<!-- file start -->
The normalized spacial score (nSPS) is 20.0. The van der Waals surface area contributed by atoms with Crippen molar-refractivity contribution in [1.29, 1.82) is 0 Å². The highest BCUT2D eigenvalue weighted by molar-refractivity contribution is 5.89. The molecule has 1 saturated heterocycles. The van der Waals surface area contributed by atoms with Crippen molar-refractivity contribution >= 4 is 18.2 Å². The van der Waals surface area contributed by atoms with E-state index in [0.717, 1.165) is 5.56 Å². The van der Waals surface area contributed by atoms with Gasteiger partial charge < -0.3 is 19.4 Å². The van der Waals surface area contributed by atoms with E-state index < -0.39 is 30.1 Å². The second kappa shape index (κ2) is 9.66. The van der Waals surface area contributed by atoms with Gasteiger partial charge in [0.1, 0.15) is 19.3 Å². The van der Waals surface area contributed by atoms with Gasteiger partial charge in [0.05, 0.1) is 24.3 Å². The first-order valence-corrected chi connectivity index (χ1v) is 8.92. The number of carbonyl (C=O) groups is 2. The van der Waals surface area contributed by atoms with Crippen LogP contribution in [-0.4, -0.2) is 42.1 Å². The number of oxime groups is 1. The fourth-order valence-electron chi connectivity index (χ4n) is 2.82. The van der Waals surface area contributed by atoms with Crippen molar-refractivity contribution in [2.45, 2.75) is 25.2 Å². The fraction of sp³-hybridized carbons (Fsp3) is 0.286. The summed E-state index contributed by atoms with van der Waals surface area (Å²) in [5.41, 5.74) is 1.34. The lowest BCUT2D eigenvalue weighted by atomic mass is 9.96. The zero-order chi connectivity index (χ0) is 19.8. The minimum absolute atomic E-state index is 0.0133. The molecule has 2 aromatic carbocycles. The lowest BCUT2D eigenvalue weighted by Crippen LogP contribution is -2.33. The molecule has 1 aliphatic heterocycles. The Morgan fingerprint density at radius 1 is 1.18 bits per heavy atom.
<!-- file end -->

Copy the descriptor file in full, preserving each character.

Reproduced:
The normalized spacial score (nSPS) is 20.0. The van der Waals surface area contributed by atoms with Crippen molar-refractivity contribution in [1.29, 1.82) is 0 Å². The highest BCUT2D eigenvalue weighted by molar-refractivity contribution is 5.89. The molecule has 1 saturated heterocycles. The van der Waals surface area contributed by atoms with Crippen molar-refractivity contribution >= 4 is 18.2 Å². The van der Waals surface area contributed by atoms with E-state index in [0.717, 1.165) is 5.56 Å². The van der Waals surface area contributed by atoms with Gasteiger partial charge < -0.3 is 19.4 Å². The van der Waals surface area contributed by atoms with E-state index < -0.39 is 30.1 Å². The second kappa shape index (κ2) is 9.66. The van der Waals surface area contributed by atoms with Gasteiger partial charge in [0.1, 0.15) is 19.3 Å². The van der Waals surface area contributed by atoms with Gasteiger partial charge in [0.05, 0.1) is 24.3 Å². The first-order valence-corrected chi connectivity index (χ1v) is 8.92. The number of carbonyl (C=O) groups is 2. The van der Waals surface area contributed by atoms with Crippen LogP contribution in [-0.4, -0.2) is 42.1 Å². The number of oxime groups is 1. The fourth-order valence-electron chi connectivity index (χ4n) is 2.82. The van der Waals surface area contributed by atoms with Crippen molar-refractivity contribution in [2.45, 2.75) is 25.2 Å². The fraction of sp³-hybridized carbons (Fsp3) is 0.286. The summed E-state index contributed by atoms with van der Waals surface area (Å²) in [5.41, 5.74) is 1.34. The lowest BCUT2D eigenvalue weighted by atomic mass is 9.96. The zero-order chi connectivity index (χ0) is 19.8. The minimum absolute atomic E-state index is 0.0133. The molecule has 2 aromatic carbocycles. The lowest BCUT2D eigenvalue weighted by Crippen LogP contribution is -2.33. The molecule has 1 aliphatic heterocycles. The Morgan fingerprint density at radius 1 is 1.18 bits per heavy atom.